And the implication being that the Russians would then have leverage on him; that if it’s true, that that kind of compromises him?

Right. Because remember at this point, it’s been publicly reported that he has told the vice president, again a man in his job for four days, Vice President Pence, and assured him that he’s not had the kinds of conversations about sanctions with Kislyak that are alleged. And Pence goes on to national television to explain this conversation. So in Yates’ mind and in Mary McCord’s mind, the Russians have a chance to get at Flynn if they want.

Who’s McGahn?

McGahn is a person who was not born to be White House counsel and was not experienced for that role. He had been for a long time FEC [Federal Election Commission], a campaign finance lawyer and consigliere to campaigns.

But now he’s in the middle of a job vetting all sorts of appointees, deciding about White House precedent and tradition, trying to figure out how to conform with that, and now hearing something that surely no White House counsel has heard on their first week.

What do you think, or what do you know, Yates and McCord thought should happen once armed with that information?

They didn’t prescribe to Don McGahn what he should do. In fact, the exchange is fascinating because he says, “Why does it matter to you that somebody on our team is lying to us, or lying to someone on the team?” And it’s clear that Yates and McCord believe this is a very vulnerable situation for the White House, as well as for Mr. Flynn, and they presume that he would be sidelined, that the White House would fire him, and that does not happen. In fact, that doesn’t happen until The Washington Post reports that he lied.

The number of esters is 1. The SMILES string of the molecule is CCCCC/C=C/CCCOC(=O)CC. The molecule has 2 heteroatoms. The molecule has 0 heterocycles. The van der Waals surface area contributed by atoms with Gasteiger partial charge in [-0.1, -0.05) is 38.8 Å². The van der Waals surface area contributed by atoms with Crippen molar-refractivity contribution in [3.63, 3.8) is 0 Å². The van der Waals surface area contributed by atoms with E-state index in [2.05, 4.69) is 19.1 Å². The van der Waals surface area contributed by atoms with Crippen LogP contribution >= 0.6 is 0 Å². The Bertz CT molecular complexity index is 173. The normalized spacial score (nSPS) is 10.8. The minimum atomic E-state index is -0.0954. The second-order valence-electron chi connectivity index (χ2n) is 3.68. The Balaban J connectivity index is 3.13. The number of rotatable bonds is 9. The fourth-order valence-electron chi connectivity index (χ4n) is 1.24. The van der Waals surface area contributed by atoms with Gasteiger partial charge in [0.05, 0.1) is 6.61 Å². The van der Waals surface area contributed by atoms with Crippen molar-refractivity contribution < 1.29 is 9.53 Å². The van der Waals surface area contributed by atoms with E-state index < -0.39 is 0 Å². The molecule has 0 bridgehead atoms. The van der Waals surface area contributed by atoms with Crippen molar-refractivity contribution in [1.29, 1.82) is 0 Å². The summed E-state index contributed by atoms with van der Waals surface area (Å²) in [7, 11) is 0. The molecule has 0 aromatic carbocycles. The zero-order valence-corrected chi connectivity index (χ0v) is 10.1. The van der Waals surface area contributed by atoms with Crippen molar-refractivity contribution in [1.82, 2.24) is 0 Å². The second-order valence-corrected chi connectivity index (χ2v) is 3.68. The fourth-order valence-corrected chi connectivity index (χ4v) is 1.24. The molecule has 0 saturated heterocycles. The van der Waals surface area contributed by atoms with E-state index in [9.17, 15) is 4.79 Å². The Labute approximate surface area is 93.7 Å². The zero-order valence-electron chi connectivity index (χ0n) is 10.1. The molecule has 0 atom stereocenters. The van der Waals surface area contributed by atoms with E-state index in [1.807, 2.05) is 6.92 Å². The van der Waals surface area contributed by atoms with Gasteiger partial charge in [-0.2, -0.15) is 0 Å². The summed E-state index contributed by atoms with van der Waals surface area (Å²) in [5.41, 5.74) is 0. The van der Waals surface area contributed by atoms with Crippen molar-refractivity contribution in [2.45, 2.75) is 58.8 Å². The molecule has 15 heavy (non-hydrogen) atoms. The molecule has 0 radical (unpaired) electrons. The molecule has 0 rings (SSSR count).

Trump says “loyalty” a lot in the conversation, I gather, at least three times. What do you think Donald Trump means by loyalty?

I think the president has in his prior life been successful by building relationships in which power is unequal, and he has the cards. I think that is what he is envisioning here: “You’re going to be my friend; I’m the boss. But ultimately this is a relationship that’s going to largely benefit me.”

Carol D. Leonnig Awards

In 2018, Carol D. Leonnig was part of the team that won the Pulitzer National Reporting Prize as a contributor to 10 stories of Russian interference with the Washington Post election in 2016.

In 2015, Leonnig won the Pulitzer Prize for National Reporting “for her smart, persistent coverage of the Secret Service, her security lapses, and the way the agency neglected its vital task: protecting the US President.”

The Washington Post was awarded the 2014 Pulitzer Public Service Prize for covering the expanded surveillance of everyday Americans by the National Security Agency based on the disclosures of former NSA contractor Edward Snowden. Leonnig was part of the reporting team whose six months of disclosure exposed the secret collection of records for all American phone calls and electronic communications by the government.

The team also discovered how much of the communication collection was authorized under secret law by a secret court. Despite the claims of President Obama that the court provided a key check on the spying power of the NSA, the Post team revealed how the top judges of the court late learned that the NSA had violated the rules of the court for years to protect the privacy of innocent people.

In 2014, for her 2013 work uncovering a bribery scandal involving Virginia Gov. Bob McDonnell, Leonnig was a George Polk Award winner for investigative reporting by Long Island University. Together with fellow winners and Post colleagues Rosalind Helderman and Laura Vozzella, Leonnig helped reveal about $ 165,000 in luxury gifts and loans received from a prominent Richmond businessman by McDonnell and First Lady Maureen McDonnell. Also the couple’s efforts to use state levers to help their patron’s business.

In 2005, Leonnig was part of a seven-person team that won the Annenberg School for Communication at the University of Southern California’s Selden Ring Award for Investigative Reporting for a series of articles that revealed unhealthy levels of lead in drinking water in Washington, D.C.